Bad companies are destroyed by crisis. Good companies survive them. Great companies are improved by them.
Andy Grove, Founder Intel
Grappling with the COVID19 pandemic, organizations worldwide experiment with bringing their employees back to the office in the ‘New Normal.’ Ongoing digitization and digital disruption have found their way into the workplace 4.1 which is no longer physical but a combination of ‘place’ and virtual ‘digital’ applications. Both versions of the workplace influence and strengthen each other into a hybrid model that is termed as the ‘phygital’ workspace. ‘Phygital’ -a term coined by the marketing departments to bring together the physical and digital worlds helps organizations to enable their workforce to their best work in the best place and in the best way.
By the end of 2020, nearly 90% of organizations had offered remote working applications to their employees. A big chunk of work can be done anywhere at any time. Even with work that is tied to a physical site, the process in which employees go about their job are increasingly digitized. Agile processes like daily standup meetings (i.e., scrum meetings), short solution cycles (i.e., sprints) and lean documentation help employees work in an iterative and adaptive fashion. These processes are fueled by the digital workplace. While the digital workplace is critical from improving an organization’s efficiency, and intersection between digital and physical workplaces is highly desired. The outbreak of COVID19 has changed the definition of ‘workplace’. Until recently the common understanding of workplace was a physical office providing an environment for focused and collaborative work. Though ‘Zoom’ and ‘Hangouts’ were a generic part of our communication lexicon in the beginning of 2000, they became the only mode of communication in the past year and half. While a virtual office is commonplace, zoom teams etc. are incorporating whiteboards and break-out rooms to augment visual communication. These efforts help mimic the real-world workspace. Thus, organizations need hybrid work models where those in-person and remote feel the same sense of companionship.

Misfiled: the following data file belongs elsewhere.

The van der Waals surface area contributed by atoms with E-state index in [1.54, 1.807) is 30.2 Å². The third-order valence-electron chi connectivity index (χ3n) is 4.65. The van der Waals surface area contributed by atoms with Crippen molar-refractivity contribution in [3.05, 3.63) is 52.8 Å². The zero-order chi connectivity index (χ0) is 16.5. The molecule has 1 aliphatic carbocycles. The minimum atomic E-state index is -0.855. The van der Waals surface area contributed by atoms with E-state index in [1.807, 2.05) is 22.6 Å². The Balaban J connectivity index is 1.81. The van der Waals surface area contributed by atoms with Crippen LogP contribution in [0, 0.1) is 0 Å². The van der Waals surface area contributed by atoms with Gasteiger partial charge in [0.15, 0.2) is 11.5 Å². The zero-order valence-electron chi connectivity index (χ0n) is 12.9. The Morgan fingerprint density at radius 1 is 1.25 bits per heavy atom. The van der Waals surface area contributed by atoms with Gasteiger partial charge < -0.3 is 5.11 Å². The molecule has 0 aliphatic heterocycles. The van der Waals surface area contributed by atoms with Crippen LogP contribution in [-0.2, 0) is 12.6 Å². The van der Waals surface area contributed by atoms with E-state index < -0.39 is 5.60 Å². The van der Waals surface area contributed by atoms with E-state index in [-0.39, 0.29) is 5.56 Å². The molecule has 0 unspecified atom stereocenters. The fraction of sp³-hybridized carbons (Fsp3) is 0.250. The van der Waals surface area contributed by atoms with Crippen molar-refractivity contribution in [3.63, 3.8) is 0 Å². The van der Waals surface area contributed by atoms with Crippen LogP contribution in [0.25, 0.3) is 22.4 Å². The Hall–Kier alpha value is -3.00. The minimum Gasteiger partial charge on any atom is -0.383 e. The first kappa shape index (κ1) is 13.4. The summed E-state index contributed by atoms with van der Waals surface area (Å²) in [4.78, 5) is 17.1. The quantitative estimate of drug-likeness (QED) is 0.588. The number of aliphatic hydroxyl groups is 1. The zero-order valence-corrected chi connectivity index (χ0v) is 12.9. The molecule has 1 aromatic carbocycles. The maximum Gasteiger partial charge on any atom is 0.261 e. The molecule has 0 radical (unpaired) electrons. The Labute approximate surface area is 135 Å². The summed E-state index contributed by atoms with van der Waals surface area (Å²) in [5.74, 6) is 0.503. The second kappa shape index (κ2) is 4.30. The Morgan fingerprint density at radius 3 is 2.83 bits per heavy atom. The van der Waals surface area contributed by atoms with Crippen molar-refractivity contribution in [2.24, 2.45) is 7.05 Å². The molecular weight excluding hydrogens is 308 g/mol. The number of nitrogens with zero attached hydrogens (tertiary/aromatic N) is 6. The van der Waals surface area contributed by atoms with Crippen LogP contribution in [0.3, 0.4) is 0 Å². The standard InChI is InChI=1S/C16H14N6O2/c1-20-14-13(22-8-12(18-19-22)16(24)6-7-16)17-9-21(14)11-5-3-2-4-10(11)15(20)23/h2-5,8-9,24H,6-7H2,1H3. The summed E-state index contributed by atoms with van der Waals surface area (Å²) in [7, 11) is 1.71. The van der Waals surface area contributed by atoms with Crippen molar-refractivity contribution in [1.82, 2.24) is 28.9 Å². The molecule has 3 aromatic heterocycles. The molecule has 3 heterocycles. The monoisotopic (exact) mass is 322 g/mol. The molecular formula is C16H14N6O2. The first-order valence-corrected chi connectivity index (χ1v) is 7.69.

While hybrid workspaces offer tremendous opportunities, they bring in new issues as well.
The pandemic has opened conversations around unproductive meetings, work-life balance, stress, and burnout. Hence, the new normal will have employee well-being at the center of workspace design. This might include smaller offices to reduce commute time, break-out areas, and mental health support facilities. Organizations are constantly deciding the quantum of employees who can come to work physically and their modalities of work to ensure the twin parameters of safety and productivity. Though maintaining the physical workspace is problematic, reports indicate the rising fatigue in employees working remotely. The ‘phygital’ workspace needs a complete reimagination to accommodate varied work environments seamlessly. Continual videoconferencing, seamless in-person and remote collaboration spaces (virtual whiteboards) and asynchronous working models will make a quick shift from future ideas to standard practice in the new normal 4.1.
Technology and people are at the center stage of this tremendous workspace revolution. In ‘phygital’ backdrop, the Mega HR Konclave hosted by KIIT School of Management, KIIT DU aims to explore the new image of HR 4.1 in spearheading these tremendous workplace revolutions, employee wellbeing,